EnergyWire headlines —



Fracking fluid isn't likely to migrate from shale wells, geologists say

CHARLOTTE, N.C. -- One of the enduring fears about shale gas extraction is that the millions of gallons of chemical-laden water drillers pump into the ground will, over time, migrate into aquifers and contaminate groundwater supplies. About 11 percent of the injected water returns to the surface after drilling, according to industry data from the Marcellus Shale. About 90 percent remains underground, and no one quite knows what happens to it. Some residents near wells worry the wastewater may move through fractures created during hydraulic fracturing to one day emerge in their water supply. But within the ivory towers of academia, a consensus is slowly emerging that the injected fluids will remain sequestered in the formations for what geologists would call a "long" period of time, and what the layperson would call "forever."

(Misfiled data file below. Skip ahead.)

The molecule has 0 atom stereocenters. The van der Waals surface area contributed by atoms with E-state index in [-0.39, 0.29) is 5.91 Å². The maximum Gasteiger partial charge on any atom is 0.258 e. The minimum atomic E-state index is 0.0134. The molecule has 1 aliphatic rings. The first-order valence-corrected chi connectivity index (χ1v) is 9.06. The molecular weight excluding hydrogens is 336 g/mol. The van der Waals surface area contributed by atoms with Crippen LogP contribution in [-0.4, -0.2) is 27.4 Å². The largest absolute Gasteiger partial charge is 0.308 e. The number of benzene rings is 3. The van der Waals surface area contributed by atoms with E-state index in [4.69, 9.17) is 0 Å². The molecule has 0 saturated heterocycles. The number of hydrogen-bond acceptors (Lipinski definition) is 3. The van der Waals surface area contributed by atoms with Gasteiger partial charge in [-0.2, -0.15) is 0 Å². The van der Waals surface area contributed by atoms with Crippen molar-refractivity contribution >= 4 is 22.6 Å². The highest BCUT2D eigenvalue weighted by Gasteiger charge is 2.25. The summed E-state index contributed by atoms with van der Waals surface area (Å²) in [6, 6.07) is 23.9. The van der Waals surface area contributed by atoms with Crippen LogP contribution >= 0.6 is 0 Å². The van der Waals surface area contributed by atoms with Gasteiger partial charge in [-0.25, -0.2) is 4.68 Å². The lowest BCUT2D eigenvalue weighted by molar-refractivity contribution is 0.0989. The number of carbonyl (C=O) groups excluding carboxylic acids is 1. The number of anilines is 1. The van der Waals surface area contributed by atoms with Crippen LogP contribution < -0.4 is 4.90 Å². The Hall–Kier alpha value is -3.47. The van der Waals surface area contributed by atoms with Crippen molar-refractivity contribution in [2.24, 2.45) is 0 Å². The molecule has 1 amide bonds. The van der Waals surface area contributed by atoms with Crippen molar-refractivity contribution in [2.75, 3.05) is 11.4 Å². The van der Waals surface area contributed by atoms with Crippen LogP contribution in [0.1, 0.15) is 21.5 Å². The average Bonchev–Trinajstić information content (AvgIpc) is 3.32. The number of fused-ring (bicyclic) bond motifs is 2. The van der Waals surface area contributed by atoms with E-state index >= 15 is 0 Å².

E&E Interactive

E&E's Power Plan Hub

Compiled Coverage by Issue

Oregon Standoff
Fiscal 2017 Budget and Appropriations
On the Front Lines
Global Climate Debate

E&E Special Reports

Swing State Snapshot
Deep Underground
Heating up in the Heartland
National Park Service:100 Years
Ukraine Hacking
Dead Seas
Hot CO2mmodity
A Tale of Two Coal Towns
Sports at Risk
People To Watch 2016

E&E Services

Learn More About E&E
Start a Trial
Receive Email Alerts
Staff Directory
Employment Opportunities


Latest Selected Headlines

More headlinesMore headlines

More headlinesMore headlines

More headlinesMore headlines

More headlinesMore headlines

Latest E&ETV Videos